Every time I turned on any radio station yesterday -- other than this one -- almost all I heard was discussion and speculation as to whether University of Michigan football coach Rich Rodriguez had been fired, should be fired or deserved to be fired.
Michigan television stations were just as bad. They seem to have descended on Ann Arbor en masse, leaving me to wonder what real stories they were missing across the rest of our state.
However, I tend to wonder about that every day as it is. Lacking any real information, reporters opted for the famous man-or-woman-on the street interview approach. To their credit, those I saw being interviewed said mostly well-informed and nuanced things.
This may, of course, mean that those who were not experts in the fine points of Rodriguezology may have ducked into bookstores when the reporters showed up.
I wasn’t around for the fun myself, but if I had been, I would have liked to interview the same people after the Rodriguez reporters got done with them. I would have asked questions like these:
You seem to know a great deal about the University of Michigan’s football program. Did you know that the football coach makes about three times as much as President Mary Sue Coleman?
Do you think that’s appropriate?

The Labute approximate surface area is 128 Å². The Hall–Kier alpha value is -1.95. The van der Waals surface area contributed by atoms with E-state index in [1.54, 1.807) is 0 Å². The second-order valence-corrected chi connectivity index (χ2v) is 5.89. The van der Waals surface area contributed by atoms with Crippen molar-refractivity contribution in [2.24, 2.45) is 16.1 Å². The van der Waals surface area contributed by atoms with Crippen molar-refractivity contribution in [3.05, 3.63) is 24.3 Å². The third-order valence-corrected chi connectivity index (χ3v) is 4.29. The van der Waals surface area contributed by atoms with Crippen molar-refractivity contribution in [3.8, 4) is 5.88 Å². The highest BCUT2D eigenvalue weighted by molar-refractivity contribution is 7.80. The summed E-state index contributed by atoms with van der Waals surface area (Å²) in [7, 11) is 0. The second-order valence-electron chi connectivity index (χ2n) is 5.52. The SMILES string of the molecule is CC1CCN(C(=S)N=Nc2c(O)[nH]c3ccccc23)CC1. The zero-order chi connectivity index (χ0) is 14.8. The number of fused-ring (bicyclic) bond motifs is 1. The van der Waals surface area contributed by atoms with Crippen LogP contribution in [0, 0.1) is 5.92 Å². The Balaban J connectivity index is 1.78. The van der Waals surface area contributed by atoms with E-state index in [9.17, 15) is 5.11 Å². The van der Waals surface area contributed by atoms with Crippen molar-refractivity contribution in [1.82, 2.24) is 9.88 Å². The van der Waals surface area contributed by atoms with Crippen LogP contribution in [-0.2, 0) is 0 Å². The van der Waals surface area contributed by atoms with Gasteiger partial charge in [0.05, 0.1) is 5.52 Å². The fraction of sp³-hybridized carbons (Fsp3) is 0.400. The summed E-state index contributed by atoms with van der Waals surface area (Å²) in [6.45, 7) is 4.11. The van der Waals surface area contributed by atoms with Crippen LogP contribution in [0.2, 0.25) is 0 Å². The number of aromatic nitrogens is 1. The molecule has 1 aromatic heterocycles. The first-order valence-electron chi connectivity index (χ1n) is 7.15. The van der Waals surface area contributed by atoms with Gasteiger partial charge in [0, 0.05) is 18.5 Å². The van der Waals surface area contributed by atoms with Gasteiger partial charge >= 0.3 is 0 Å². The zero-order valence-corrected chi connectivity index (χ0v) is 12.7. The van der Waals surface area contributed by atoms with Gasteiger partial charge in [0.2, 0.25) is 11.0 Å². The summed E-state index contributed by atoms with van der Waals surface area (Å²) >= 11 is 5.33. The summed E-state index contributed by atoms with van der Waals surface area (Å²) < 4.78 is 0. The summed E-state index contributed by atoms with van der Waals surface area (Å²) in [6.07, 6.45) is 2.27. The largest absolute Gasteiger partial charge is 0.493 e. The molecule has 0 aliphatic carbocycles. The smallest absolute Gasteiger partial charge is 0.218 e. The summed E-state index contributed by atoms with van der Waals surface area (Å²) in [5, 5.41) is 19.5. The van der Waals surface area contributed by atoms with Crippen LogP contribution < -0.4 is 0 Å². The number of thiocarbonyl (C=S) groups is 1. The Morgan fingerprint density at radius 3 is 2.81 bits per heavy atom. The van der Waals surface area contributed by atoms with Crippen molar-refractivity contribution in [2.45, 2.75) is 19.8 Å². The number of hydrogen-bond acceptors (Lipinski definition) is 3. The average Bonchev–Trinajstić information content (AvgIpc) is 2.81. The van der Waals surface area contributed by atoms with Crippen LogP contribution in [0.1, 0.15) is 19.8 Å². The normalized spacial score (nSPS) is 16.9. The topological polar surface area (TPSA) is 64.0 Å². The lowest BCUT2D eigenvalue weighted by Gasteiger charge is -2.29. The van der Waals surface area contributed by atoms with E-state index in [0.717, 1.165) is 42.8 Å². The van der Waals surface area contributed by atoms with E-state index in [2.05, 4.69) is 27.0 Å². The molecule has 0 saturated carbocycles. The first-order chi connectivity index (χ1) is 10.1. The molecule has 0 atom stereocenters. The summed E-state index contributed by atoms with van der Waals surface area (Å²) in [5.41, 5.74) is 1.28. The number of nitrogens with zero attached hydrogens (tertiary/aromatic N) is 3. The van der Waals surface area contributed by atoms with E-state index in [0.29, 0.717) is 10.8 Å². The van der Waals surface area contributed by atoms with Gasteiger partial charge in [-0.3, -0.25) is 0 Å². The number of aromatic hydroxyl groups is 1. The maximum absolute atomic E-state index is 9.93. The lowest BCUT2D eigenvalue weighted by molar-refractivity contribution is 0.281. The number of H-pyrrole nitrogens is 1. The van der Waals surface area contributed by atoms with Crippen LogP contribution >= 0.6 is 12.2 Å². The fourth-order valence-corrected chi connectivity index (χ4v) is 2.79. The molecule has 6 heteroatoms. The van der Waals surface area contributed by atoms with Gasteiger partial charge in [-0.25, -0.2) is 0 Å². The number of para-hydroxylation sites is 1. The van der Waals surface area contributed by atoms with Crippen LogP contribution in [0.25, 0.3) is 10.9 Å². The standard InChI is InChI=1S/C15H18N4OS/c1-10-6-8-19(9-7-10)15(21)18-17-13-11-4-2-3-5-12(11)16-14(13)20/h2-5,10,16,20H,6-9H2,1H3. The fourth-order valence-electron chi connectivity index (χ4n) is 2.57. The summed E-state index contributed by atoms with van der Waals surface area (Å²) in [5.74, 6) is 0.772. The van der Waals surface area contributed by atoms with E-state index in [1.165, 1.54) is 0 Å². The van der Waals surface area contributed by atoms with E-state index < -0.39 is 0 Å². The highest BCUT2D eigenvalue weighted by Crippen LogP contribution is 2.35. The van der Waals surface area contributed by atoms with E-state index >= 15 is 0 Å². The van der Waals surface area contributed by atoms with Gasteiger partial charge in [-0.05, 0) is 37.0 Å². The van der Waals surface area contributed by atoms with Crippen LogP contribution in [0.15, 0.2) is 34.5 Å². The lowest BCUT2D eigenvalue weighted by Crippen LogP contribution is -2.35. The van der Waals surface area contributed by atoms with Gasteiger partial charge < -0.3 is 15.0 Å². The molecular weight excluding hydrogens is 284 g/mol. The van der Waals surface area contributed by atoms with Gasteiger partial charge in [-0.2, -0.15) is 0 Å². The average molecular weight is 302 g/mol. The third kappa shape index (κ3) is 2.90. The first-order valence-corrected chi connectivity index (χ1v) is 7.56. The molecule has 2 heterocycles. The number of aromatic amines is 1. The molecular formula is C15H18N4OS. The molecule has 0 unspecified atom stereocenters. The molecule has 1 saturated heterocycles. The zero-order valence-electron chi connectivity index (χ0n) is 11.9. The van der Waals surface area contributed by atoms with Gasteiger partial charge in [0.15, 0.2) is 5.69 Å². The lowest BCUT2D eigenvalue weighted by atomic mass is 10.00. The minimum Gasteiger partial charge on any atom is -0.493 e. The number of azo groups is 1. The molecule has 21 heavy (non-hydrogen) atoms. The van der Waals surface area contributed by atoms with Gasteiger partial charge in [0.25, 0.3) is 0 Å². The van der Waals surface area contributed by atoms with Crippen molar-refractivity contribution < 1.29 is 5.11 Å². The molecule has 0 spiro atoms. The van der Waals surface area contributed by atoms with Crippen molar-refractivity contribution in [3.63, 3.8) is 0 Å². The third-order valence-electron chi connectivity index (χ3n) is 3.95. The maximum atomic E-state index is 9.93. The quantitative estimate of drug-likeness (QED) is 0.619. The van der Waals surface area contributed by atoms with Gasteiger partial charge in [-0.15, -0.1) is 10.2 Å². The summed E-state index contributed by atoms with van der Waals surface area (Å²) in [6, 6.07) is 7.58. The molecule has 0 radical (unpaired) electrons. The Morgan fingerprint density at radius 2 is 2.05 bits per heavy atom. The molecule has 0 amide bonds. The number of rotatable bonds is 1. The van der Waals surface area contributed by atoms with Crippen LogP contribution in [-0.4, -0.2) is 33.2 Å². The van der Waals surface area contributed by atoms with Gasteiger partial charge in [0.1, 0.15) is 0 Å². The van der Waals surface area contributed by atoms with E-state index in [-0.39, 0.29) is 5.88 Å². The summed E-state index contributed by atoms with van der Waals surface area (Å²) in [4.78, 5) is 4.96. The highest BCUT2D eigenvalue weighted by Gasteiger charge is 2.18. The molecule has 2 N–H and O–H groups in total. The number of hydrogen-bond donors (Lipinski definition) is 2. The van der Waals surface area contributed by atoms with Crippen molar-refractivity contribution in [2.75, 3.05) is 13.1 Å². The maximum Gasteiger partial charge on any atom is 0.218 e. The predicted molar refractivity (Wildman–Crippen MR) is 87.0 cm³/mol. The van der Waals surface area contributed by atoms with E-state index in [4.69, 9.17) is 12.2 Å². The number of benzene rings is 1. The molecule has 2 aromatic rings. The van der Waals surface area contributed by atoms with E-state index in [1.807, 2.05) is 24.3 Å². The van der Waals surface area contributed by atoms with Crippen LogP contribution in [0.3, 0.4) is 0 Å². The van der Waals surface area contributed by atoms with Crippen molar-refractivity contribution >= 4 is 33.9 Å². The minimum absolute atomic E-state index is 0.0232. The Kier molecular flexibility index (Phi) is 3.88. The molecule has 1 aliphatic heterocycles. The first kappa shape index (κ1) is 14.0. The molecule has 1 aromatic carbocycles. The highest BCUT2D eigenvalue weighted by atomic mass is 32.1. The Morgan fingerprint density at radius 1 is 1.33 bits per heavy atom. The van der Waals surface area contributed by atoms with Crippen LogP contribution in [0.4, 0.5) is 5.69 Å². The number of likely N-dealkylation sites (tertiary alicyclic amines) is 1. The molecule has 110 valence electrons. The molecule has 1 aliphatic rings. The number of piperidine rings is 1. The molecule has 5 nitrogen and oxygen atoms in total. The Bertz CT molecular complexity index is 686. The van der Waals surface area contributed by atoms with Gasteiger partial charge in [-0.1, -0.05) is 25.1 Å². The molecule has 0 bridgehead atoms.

To me, the answers to those questions might have been more interesting than the endless speculation about who the next coach might be. But if I had felt really masochistic, I would have asked these questions as well: Do you know who your state senator is?
How about your state representative? Did you know the state has an approaching budget deficit that is about seven hundred times bigger than the football coach‘s salary? Did you know we have to eliminate that deficit by the end of September?
I’ll bet I would have gotten some blank horrified stares. Then I might have asked, do you think we should raise tuition and fees at all our universities to plug some of that gap?
Do you think we should jack up the income tax instead? Or extend the sales tax to services, paying taxes on changing the brakes on your car, for example.
Don’t like that idea? Okay, how about closing the prisons and letting everybody out. That would just about eliminate the deficit. Sound crazy? Well, yes. But the law says they have to plug that deficit somehow. We could save some money if we really shortchange the public schools.
But how would that enable Michigan to compete for the high-tech jobs of the twenty-first century? These are hard and difficult questions. They aren’t as fun as speculating whether this new coach or that new coach might turn University of Michigan football around.
To me, however, trying to save our state is more interesting, and certainly much more important. I’m not putting down sports, or our need for occasional escape. But we in the media have to do a better job of making the truly significant interesting.
Otherwise, someday, there may not even be enough money left to pay the next football coach.